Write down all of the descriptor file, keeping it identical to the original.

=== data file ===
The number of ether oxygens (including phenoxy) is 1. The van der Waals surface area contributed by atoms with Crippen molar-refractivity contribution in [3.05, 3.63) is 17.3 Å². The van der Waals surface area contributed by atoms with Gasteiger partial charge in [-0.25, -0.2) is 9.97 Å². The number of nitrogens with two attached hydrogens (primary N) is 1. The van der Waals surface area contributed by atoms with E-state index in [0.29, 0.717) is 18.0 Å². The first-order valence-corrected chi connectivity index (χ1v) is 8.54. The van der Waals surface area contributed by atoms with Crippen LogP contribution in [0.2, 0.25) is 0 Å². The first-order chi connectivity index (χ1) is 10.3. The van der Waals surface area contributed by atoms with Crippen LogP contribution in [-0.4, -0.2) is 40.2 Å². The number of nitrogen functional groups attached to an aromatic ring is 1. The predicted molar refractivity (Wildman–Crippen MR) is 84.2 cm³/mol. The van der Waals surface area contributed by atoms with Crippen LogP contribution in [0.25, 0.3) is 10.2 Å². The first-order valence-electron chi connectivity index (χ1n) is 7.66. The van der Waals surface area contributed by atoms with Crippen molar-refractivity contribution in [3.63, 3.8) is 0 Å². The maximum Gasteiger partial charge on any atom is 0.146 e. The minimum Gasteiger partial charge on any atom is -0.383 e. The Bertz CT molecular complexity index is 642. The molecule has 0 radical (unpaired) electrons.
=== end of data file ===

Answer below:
The number of ether oxygens (including phenoxy) is 1. The van der Waals surface area contributed by atoms with Crippen molar-refractivity contribution in [3.05, 3.63) is 17.3 Å². The van der Waals surface area contributed by atoms with Gasteiger partial charge in [-0.25, -0.2) is 9.97 Å². The number of nitrogens with two attached hydrogens (primary N) is 1. The van der Waals surface area contributed by atoms with E-state index in [0.29, 0.717) is 18.0 Å². The first-order valence-corrected chi connectivity index (χ1v) is 8.54. The van der Waals surface area contributed by atoms with Crippen LogP contribution in [0.2, 0.25) is 0 Å². The first-order chi connectivity index (χ1) is 10.3. The van der Waals surface area contributed by atoms with Crippen LogP contribution in [-0.4, -0.2) is 40.2 Å². The number of nitrogen functional groups attached to an aromatic ring is 1. The predicted molar refractivity (Wildman–Crippen MR) is 84.2 cm³/mol. The van der Waals surface area contributed by atoms with Crippen LogP contribution in [0.25, 0.3) is 10.2 Å². The first-order valence-electron chi connectivity index (χ1n) is 7.66. The van der Waals surface area contributed by atoms with Crippen molar-refractivity contribution in [3.63, 3.8) is 0 Å². The maximum Gasteiger partial charge on any atom is 0.146 e. The minimum Gasteiger partial charge on any atom is -0.383 e. The Bertz CT molecular complexity index is 642. The molecule has 0 radical (unpaired) electrons.